KUALA LUMPUR, March 13 — Foreign Minister Datuk Saifuddin Abdullah said he has met Al-Sultan Abdullah Ri’ayatuddin Al-Mustafa Billah Shah yesterday to update the Yang di-Pertuan Agong on Malaysia’s acceding the Rome Statute on March 4.
Saifuddin said the Agong has decreed him to dispel any misinformation regarding the International Criminal Court (ICC) Statute, including the claim that the King will be exposed to the prosecution.
“I take note the worry of some parties that the Yang di-Pertuan Agong will be exposed to criminal prosecution in the ICC.
“This is a wrong perception and made without basic understanding in laws and the Constitution,” he said in a press statement.
Saifuddin stressed that the Agong cannot be held responsible towards the four core international crimes covered by the statute: genocide, crimes against humanity, war crimes, and the crime of aggression.
“The legal responsibility for the declaration of war and its implementation rests with the prime minister and the Cabinet,” he said.
Kenyataan Akhbar berhubung Menteri Luar Negeri menghadap KDYMM Seri Paduka Baginda Yang di-Pertuan Agong pic.twitter.com/OSRBGEiQzC— Wisma Putra (@MalaysiaMFA) 13 March 2019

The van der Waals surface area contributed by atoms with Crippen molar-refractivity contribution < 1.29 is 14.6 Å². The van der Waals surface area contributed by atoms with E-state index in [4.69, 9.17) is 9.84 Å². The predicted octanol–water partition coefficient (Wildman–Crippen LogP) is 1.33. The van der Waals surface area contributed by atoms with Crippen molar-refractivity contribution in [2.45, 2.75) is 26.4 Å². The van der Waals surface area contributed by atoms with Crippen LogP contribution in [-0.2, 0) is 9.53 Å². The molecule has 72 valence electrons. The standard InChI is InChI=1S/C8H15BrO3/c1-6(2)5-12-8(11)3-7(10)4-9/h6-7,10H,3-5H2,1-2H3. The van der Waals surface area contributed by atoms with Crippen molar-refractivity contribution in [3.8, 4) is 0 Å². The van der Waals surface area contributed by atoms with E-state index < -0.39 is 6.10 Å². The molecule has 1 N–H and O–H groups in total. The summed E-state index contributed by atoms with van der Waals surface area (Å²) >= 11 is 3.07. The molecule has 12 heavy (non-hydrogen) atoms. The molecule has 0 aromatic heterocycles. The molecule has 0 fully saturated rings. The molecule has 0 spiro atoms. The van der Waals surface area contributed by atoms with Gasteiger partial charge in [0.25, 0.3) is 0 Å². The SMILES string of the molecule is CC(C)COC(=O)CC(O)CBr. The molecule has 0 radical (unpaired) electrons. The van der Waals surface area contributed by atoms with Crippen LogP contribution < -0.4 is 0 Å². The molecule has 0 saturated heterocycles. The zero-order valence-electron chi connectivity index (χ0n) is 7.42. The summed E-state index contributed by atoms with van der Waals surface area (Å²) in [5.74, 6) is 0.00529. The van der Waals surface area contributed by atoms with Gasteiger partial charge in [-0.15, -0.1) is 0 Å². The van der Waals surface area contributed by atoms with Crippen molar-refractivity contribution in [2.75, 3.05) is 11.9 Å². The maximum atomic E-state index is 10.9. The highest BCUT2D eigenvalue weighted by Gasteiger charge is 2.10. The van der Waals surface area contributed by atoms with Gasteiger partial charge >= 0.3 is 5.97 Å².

The minister also said he has informed the Agong that the Constitution does not need to be amended to accede to the statute, and would only require substantive legal and procedural amendments.
“The Agong will not be personally affected after Malaysia becomes a signatory to the ICC,” he added.
Saifuddin also explained that ratifying the statute does not require the agreement of the Conference of Rulers, since it does not fall under the nine issues stipulated under Articles 159(5) and 38(4) of the Constitution.
Based on Article 80(1) of the Constitution, read together with Article 39 and Article 74, any ratification of international instruments involving foreign affairs falls under the executive powers of Putrajaya.
Despite that, Saifuddin said the Cabinet will still inform the Agong of the decision in respect of the principles of Constitutional Monarchy.
Recently, Johor crown prince Tunku Ismail Ibrahim has questioned Putrajaya’s ratification of the Rome Statute, claiming it would affect the Agong and accused the government of bypassing the Conference of Rulers.
In response, Prime Minister Tun Dr Mahathir Mohamad dismissed the statement made by Tunku Ismail as being his personal opinion, saying the prince is not an elected representative.
Established in 2002, the ICC is the first permanent, treaty-based, international criminal court, with the objective to end impunity against the perpetrators of the four most serious crimes of concern to the international community.